When a sweat bee and a honey bee share the same flower, the size difference is quite distinct.We took this photo of a honey bee on a rock purslane (Calandrinia grandiflora) blossom.
Above it stood a tiny female sweat bee (probably Halictus tripartitus,...
A HONEY BEE and a sweat bee share the same flower, a rock purslane. The sweat bee is probably Halictus tripartitus, according to native pollinator specialist Robbin Thorp, emeritus professor at UC Davis. (Photo by Kathy Keatley Garvey)
Bees buzz. People "Tweet."
Well, many people do.
It's generous of the Häagen-Dazs brand to donate $1 per Tweet (up to $500 per day) from Nov. 5 through Nov. 11 to support honey bee research at the University of California, Davis.
GOLDEN ONE--A honey bee, a social insect, nectars lavender. From Nov. 5-11, Häagen-Dazs will donate $1 per Tweet (up to $500 a day) Nov. 5-11 for honey bee research at UC Davis through social networking on www.twitcause.com. (Photo by Kathy Keatley Garvey)
Butterflies, honey bees and hover flies can't get enough of red buckwheat.
Tight clusters of pink blossoms, coupled with gray-green foliage, grace red buckwheat (Eriogonum grande rubescens), a California native.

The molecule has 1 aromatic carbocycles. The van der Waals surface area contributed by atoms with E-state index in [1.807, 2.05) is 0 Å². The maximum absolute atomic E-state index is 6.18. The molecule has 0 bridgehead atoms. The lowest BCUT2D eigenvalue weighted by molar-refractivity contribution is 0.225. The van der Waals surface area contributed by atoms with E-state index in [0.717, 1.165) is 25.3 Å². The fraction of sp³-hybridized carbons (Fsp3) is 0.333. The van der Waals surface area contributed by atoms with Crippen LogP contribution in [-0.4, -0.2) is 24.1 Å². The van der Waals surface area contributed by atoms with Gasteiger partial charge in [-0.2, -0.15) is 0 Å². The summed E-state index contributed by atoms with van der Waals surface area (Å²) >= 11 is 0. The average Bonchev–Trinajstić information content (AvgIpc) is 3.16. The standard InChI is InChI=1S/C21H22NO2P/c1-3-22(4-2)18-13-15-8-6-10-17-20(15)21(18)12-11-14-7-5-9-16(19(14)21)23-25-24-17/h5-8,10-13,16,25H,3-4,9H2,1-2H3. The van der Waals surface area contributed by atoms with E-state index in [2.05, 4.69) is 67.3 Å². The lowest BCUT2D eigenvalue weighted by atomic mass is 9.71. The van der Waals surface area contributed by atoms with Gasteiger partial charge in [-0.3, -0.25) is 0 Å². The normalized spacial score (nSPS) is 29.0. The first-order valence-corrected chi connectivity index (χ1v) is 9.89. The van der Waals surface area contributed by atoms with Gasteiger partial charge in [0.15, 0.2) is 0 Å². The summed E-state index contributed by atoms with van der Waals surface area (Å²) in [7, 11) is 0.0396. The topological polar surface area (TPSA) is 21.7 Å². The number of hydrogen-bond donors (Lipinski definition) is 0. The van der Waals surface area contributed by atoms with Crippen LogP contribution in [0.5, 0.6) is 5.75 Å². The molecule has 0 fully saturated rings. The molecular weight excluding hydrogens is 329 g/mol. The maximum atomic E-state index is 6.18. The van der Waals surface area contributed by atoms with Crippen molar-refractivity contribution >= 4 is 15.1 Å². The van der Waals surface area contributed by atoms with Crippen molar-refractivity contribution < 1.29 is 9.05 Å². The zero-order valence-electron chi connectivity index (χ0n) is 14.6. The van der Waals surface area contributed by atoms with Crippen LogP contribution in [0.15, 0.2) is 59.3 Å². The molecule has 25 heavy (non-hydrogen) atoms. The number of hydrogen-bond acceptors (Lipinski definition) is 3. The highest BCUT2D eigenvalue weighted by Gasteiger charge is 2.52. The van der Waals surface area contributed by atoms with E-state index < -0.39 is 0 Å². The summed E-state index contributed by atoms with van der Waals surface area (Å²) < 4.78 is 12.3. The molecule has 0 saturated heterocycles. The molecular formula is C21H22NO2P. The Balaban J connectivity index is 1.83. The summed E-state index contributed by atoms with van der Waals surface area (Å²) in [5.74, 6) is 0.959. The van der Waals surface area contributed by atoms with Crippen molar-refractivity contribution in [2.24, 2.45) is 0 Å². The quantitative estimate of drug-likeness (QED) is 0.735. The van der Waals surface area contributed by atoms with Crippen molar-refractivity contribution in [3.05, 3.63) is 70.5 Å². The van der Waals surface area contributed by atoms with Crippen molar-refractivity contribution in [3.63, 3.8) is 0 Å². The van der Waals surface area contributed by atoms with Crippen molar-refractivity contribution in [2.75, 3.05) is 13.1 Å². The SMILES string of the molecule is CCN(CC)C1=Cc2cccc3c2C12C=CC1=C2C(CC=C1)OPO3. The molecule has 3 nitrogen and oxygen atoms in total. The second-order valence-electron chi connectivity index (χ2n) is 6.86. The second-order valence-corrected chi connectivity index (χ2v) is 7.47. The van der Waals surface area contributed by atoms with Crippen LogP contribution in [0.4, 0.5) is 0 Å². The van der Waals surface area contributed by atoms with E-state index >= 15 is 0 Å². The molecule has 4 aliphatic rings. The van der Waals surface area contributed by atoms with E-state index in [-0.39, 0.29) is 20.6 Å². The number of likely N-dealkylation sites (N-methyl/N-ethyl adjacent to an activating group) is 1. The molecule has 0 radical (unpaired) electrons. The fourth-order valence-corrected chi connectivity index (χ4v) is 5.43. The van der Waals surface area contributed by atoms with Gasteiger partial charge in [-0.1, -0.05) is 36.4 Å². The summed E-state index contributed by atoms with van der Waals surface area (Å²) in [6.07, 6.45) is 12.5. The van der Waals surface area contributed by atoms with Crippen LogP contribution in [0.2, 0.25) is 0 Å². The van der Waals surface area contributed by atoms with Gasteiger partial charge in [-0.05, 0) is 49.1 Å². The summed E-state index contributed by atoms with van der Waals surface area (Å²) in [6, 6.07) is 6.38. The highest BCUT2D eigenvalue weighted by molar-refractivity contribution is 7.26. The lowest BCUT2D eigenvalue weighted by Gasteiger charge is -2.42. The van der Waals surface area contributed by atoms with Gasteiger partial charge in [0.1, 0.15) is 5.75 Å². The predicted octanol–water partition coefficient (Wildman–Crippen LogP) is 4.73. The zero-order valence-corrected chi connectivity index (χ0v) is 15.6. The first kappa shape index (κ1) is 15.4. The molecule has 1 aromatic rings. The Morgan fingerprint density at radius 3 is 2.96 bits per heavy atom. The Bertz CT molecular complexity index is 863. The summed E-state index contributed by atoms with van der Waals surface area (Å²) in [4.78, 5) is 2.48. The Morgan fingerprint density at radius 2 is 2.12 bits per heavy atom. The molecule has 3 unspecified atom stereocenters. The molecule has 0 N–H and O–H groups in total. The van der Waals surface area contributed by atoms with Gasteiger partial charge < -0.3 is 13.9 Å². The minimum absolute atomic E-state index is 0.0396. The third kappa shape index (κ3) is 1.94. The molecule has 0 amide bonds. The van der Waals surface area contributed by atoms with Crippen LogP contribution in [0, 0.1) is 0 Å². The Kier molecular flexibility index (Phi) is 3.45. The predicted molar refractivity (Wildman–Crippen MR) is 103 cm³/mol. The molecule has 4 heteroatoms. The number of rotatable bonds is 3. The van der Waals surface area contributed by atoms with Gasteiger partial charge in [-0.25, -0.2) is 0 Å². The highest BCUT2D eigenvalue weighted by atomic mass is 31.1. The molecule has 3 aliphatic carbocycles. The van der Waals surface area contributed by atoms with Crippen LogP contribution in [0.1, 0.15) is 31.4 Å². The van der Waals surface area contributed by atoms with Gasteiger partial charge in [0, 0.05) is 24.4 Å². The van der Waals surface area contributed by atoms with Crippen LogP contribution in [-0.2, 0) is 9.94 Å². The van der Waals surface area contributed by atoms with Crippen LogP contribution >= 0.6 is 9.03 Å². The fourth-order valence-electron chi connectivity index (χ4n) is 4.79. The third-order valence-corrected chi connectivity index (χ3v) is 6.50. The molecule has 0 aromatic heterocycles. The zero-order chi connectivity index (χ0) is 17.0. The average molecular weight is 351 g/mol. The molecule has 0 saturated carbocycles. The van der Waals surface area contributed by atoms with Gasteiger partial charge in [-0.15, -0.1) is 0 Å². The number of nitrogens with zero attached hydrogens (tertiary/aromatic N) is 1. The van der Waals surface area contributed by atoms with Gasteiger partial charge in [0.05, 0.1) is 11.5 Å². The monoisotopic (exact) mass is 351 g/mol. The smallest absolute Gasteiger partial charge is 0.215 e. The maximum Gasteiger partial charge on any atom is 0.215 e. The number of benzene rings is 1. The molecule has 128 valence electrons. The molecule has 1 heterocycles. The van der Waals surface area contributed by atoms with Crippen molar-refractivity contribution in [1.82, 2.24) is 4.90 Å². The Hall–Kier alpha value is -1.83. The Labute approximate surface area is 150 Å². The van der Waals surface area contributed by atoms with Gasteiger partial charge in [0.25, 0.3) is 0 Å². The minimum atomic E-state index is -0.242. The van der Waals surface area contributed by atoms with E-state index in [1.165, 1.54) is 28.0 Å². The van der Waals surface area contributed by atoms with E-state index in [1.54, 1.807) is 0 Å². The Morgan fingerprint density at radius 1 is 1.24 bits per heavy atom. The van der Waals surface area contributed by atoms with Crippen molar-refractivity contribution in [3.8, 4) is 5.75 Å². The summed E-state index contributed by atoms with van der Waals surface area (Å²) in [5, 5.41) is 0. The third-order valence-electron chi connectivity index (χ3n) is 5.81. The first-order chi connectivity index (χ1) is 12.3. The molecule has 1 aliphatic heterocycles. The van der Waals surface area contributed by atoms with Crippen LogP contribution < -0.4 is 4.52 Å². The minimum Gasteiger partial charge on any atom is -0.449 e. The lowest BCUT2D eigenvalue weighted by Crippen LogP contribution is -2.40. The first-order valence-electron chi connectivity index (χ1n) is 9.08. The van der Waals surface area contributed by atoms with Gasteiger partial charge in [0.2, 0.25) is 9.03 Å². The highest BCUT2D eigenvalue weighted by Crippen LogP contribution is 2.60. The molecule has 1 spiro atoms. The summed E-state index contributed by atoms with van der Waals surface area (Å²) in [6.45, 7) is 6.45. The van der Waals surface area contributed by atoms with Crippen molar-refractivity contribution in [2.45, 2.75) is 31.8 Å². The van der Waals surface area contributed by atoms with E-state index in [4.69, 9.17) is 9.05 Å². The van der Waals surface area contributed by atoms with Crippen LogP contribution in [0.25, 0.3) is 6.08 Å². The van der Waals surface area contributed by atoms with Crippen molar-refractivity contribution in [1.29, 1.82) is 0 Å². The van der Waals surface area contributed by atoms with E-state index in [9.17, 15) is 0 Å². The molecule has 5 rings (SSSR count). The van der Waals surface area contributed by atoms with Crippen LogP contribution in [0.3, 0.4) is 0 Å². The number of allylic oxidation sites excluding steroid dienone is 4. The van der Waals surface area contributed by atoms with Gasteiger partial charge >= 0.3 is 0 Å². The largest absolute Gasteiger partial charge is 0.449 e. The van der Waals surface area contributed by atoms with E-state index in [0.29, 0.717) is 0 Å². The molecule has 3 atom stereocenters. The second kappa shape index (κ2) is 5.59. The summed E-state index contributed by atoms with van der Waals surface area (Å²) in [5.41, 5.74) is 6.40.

It's good for the insects and good for...
HOVER FLY lands on red buckwheat (Eriogonum grande rubescens) and sips nectar. (Photo by Kathy Keatley Garvey)
Looking for Nectar
LOOKING FOR NECTAR in all the right places is this hover fly, aka flower fly. It's on red buckwheat. (Photo by Kathy Keatley Garvey)
Everything's coming up roses at the Bohart Museum of Entomology on the UC Davis campus.
Make that rose-haired tarantulas.
See, the Bohart not only houses some seven million insect specimens in its quarters in 1124 Academic Surge, but they have...
NEW BROOCH--Nanase Nakanishi, a UC Davis student who plans to become a veterinarian, cares for this rose-haired tarantula at the Bohart Museum. It's one of the live insects in the museum, which houses more than seven million specimens. (Photo by Kathy Keatley Garvey)
CLOSE-UP of the exquisite rose-haired taranatula, a native of Chile. It's known for its gentleness and is a favorite at the Bohart Museum of Entomology. (Photo by Kathy Keatley Garvey)
PRAYING MANTIS perches on Nanase Nakanishi's hand at the Bohart Museum of Entomology, UC Davis. (Photo by Kathy Keatley Garvey)
Remember the ravenous light brown apple moth (LBAM) and all the controversy?
The invasive agricultural pest, from Down Under, soars high on the agenda at the Northern California Entomology Society’s meeting on Thursday, Nov. 5 in Concord. Also on the...
Male Light Brown Apple Moth
MALE--This is the male light brown apple moth, Epiphyas postvittana. (Photo courtesy of David Williams, principal scientist, Perennial Horticulture, Department of Primary Industries, Victoria, Australia.)
Female Light Brown Apple Moth
FEMALE--This is the female light brown apple moth, Epiphyas postvittana. (Photo courtesy of David Williams, principal scientist, Perennial Horticulture, Department of Primary Industries, Victoria, Australia.)